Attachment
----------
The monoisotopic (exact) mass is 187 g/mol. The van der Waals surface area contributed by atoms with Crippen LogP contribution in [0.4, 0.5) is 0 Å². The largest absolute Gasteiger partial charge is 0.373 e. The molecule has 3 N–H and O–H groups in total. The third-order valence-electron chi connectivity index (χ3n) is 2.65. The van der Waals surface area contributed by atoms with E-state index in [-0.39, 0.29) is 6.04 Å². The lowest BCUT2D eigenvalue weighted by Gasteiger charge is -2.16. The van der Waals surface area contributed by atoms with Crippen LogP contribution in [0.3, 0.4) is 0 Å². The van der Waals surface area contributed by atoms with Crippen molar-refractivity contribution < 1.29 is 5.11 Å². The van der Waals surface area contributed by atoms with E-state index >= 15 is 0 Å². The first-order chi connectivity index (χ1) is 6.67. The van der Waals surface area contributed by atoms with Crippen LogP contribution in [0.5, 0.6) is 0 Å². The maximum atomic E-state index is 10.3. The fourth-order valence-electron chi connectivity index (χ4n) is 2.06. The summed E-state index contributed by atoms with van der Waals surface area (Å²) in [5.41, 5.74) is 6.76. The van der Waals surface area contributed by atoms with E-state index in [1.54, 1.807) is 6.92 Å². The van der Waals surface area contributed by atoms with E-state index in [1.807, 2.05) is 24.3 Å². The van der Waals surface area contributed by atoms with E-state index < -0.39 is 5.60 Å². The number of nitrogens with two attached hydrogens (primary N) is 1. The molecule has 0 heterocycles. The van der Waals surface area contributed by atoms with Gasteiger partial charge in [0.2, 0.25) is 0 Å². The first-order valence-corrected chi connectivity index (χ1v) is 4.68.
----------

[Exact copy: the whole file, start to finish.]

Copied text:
The monoisotopic (exact) mass is 187 g/mol. The van der Waals surface area contributed by atoms with Crippen LogP contribution in [0.4, 0.5) is 0 Å². The largest absolute Gasteiger partial charge is 0.373 e. The molecule has 3 N–H and O–H groups in total. The third-order valence-electron chi connectivity index (χ3n) is 2.65. The van der Waals surface area contributed by atoms with E-state index in [-0.39, 0.29) is 6.04 Å². The lowest BCUT2D eigenvalue weighted by Gasteiger charge is -2.16. The van der Waals surface area contributed by atoms with Crippen LogP contribution in [0.3, 0.4) is 0 Å². The van der Waals surface area contributed by atoms with Crippen molar-refractivity contribution < 1.29 is 5.11 Å². The van der Waals surface area contributed by atoms with E-state index >= 15 is 0 Å². The first-order chi connectivity index (χ1) is 6.67. The van der Waals surface area contributed by atoms with Crippen LogP contribution in [0.5, 0.6) is 0 Å². The maximum atomic E-state index is 10.3. The fourth-order valence-electron chi connectivity index (χ4n) is 2.06. The summed E-state index contributed by atoms with van der Waals surface area (Å²) in [5.41, 5.74) is 6.76. The van der Waals surface area contributed by atoms with E-state index in [1.54, 1.807) is 6.92 Å². The van der Waals surface area contributed by atoms with E-state index in [1.807, 2.05) is 24.3 Å². The van der Waals surface area contributed by atoms with E-state index < -0.39 is 5.60 Å². The number of nitrogens with two attached hydrogens (primary N) is 1. The molecule has 0 heterocycles. The van der Waals surface area contributed by atoms with Gasteiger partial charge in [0.2, 0.25) is 0 Å². The first-order valence-corrected chi connectivity index (χ1v) is 4.68.